, Thousand American passengers per quarter
A
(b) United

s Best-Response Curve
, Thousand United
q
U
passengers per quarter
96
q

48

United
s best-response curve
U
0
q

96
192
A
q
, Thousand American passengers per quarter
A
91
Question
  • when firms move simultaneously,
  • why doesn't AA announce it will produce
    Stackelberg-leader output,
  • so as to induce UA to produce the Stackelberg
    follower's output level?

92
Answer
  • when firms move simultaneously, UA doesn't
    view AA's warning that it will produce a large
    quantity as a credible threat
  • not in AAs best interest to produce large
    quantity
  • because AA cannot be sure that UA believes threat
    and reduce its output, AA produces Cournot level
  • when one firm moves first, its threat to produce
    large quantity is credible because it has already
    committed to producing large quantity

93
Monopolistic competition
  • market structure in which firms
  • have market power
  • are price setters
  • firms enter if there is a profit opportunity (?
    0)
  • monopolistically competitive equilibrium
  • MR MC p AC
  • (demand curve tangent to AC curve)

94
Figure 13.8 Monopolistically Competitive
Equilibrium
p
, per unit
AC
MC
p


AC
p
r
MR



MC
r
r
MR
D
q
, Units per year
q
95
Figure 13.9a Monopolistic Competition Among
Airlines
(a) Two Firms in the Market
p
, per
if F 2.3 million
passenger
300
275
p
1.8 million
211
183
AC
MC
147
r
D
for 2 firms
r
MR
for 2 firms
275
137.5
64
0
q
, Thousand passengers
per quarter
96
Figure 13.9b Monopolistic Competition Among
Airlines
(b) Three Firms in the Market
p
, per
passenger
300
243
195
AC
147
MC
r
D
for 3 firms
r
MR
for 3 firms
243
121.5
48
0
q
, Thousand passengers
per quarter
97
Number of firms
  • number of firms in equilibrium is smaller,
  • greater economies of scale
  • less market demand at each price
  • fewer monopolistically competitive firms,
  • less elastic is each firms residual demand curve
    at equilibrium
  • higher fixed cost

98
Fixed cost and number of firms
  • fixed costs determine number of firms
  • AC 147 F/q
  • smallest quantity at which AC curve reaches its
    minimum called
  • full capacity, or
  • minimum efficient scale
  • monopolistically competitive equilibrium in
    downward-sloping section of AC curve, so
    monopolistically competitive firm operates at
    less than full capacity in LR

99
Bertrand
  • firms set price instead of quantity
  • changes equilibrium
  • (unlike monopoly, choice of quantity vs. price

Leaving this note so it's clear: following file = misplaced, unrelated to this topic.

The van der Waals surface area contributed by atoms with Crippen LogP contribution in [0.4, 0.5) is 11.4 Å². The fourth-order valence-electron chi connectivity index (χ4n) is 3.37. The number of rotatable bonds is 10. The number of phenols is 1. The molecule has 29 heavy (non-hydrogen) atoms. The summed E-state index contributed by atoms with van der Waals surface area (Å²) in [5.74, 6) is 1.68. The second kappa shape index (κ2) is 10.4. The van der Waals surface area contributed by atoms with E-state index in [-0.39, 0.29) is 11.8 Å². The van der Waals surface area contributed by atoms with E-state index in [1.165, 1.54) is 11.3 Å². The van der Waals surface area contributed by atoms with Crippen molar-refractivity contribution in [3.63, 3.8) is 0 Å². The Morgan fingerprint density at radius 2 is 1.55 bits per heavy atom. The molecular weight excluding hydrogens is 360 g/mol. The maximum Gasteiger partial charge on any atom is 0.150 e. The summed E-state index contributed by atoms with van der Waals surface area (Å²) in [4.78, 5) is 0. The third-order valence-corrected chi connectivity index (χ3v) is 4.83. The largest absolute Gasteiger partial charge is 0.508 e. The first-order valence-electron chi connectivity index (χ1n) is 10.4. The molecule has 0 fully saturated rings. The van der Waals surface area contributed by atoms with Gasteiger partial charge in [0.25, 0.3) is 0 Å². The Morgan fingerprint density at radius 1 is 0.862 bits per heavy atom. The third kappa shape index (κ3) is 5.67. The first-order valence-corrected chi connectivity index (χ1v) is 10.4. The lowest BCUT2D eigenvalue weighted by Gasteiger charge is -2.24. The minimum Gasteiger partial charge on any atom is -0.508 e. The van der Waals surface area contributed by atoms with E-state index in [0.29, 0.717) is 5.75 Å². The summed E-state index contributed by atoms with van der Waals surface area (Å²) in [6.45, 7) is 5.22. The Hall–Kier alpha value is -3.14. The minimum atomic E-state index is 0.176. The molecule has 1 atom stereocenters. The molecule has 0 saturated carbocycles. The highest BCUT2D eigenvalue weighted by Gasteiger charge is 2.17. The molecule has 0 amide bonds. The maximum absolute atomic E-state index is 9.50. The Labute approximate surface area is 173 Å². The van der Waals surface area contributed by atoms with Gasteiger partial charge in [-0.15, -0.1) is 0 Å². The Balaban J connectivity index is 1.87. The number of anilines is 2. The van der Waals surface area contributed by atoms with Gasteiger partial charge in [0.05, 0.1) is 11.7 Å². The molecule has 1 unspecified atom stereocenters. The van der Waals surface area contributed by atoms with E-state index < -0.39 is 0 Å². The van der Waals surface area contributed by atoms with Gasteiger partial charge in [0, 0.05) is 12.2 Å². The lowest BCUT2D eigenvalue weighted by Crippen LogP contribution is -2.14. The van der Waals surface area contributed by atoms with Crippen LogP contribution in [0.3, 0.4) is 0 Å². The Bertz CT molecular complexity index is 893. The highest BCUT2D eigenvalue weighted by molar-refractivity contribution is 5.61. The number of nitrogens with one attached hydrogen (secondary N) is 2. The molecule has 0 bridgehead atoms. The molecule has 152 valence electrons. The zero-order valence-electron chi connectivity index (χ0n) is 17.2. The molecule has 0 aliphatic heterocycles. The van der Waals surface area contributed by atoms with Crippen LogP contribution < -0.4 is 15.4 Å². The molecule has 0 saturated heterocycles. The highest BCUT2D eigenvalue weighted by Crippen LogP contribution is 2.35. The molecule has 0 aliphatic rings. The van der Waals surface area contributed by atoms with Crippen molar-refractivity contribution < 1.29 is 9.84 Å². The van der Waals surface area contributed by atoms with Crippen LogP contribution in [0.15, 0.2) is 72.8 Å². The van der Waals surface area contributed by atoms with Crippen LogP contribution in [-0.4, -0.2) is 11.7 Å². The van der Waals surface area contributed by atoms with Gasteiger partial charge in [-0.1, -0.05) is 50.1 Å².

matters)

100
Figure 13.10 Bertrand Equilibrium with Identical
Products
p
, Price of Firm 2,
2
Firm 1
s best-response curve

per unit
10
Firm 2

s best-response curve
e
5
45

line
0
5
10
9.99
p
, Price of Firm 1, per unit
1
101
Figure 13.11 Bertrand Equilibrium with
Differentiated Products
p
, Price of Coke,
c
per unit
25
Pepsi

s best-response
curve (
MC
5)
Coke

s best-response
p
curve (
MC
14.50)
c
e
2
18
e
Coke

s best-response
1
13
curve (
MC
5)
c
0
25
13
14
p
, Price of Pepsi, per unit
p
102
1. Market structure
  • prices, profits, and quantities in a market
    equilibrium depend on the market's structure
  • all firms maximize profit by setting MR MC
  • oligopolies and monopolistically competitive
    firms are price setters face downward-sloping
    demand curves
  • oligopoly entry blocked
  • monopolistic competition free entry

103
2. Game theory
  • set of tools used to analyze conflict and
    cooperation between firms
  • each firm forms a strategy or battle plan of the
    actions to compete with other firms
  • firms' set of strategies is a Nash equilibrium
    if,
  • holding the strategies of all other firms
    constant,
  • no firm can obtain a higher profit by choosing a
    different strategy

104
3. Cooperative oligopoly models
  • with collusion, firms collectively produce
    monopoly output and earn monopoly profit
  • each individual firm has an incentive to cheat on
    a cartel arrangement so as to raise its own
    profit even higher

105
4. Cournot model of noncooperative oligopoly
  • if oligopoly firms act independently, market
    output and firms' profits lie between competitive
    and monopoly levels
  • Cournot model each oligopoly firm sets its
    output simultaneously
  • Cournot (Nash) equilibrium each firm produces
    its best-response output given rivals outputs
  • as number of Cournot firms increases, Cournot
    equilibrium price, quantity, and profits approach
    price-taking levels

106
5. Stackelberg model of noncooperative oligopoly
  • Stackelberg leader chooses its output first
  • then its rivals - Stackelberg followers choose
    outputs
  • leader produces more and earns a higher profit
    than followers

107
6. Monopolistic competition
  • monopolistically competitive firms are price
    setters MR MC, so p gt MC
  • there's free entry p AC